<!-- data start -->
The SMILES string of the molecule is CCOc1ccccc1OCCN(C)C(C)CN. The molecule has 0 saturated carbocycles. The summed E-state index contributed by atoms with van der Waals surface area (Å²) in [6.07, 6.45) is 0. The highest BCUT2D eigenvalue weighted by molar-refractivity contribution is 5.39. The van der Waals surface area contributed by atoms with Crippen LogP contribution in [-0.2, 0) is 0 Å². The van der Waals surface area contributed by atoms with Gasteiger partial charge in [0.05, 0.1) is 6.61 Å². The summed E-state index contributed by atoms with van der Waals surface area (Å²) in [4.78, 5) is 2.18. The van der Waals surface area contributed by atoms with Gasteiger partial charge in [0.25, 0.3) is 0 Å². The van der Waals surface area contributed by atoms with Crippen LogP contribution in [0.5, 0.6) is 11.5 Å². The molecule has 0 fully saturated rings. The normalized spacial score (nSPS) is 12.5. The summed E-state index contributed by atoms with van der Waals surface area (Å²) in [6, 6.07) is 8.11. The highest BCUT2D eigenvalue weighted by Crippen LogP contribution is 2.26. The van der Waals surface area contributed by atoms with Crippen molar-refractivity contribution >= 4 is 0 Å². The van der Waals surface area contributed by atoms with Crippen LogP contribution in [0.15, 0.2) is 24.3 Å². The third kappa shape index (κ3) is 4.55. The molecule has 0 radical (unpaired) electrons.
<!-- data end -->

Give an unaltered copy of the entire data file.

The SMILES string of the molecule is CCOc1ccccc1OCCN(C)C(C)CN. The molecule has 0 saturated carbocycles. The summed E-state index contributed by atoms with van der Waals surface area (Å²) in [6.07, 6.45) is 0. The highest BCUT2D eigenvalue weighted by molar-refractivity contribution is 5.39. The van der Waals surface area contributed by atoms with Crippen LogP contribution in [-0.2, 0) is 0 Å². The van der Waals surface area contributed by atoms with Gasteiger partial charge in [0.05, 0.1) is 6.61 Å². The summed E-state index contributed by atoms with van der Waals surface area (Å²) in [4.78, 5) is 2.18. The van der Waals surface area contributed by atoms with Gasteiger partial charge in [0.25, 0.3) is 0 Å². The van der Waals surface area contributed by atoms with Crippen LogP contribution in [0.5, 0.6) is 11.5 Å². The molecule has 0 fully saturated rings. The normalized spacial score (nSPS) is 12.5. The summed E-state index contributed by atoms with van der Waals surface area (Å²) in [6, 6.07) is 8.11. The highest BCUT2D eigenvalue weighted by Crippen LogP contribution is 2.26. The van der Waals surface area contributed by atoms with Crippen molar-refractivity contribution >= 4 is 0 Å². The van der Waals surface area contributed by atoms with Crippen LogP contribution in [0.15, 0.2) is 24.3 Å². The third kappa shape index (κ3) is 4.55. The molecule has 0 radical (unpaired) electrons.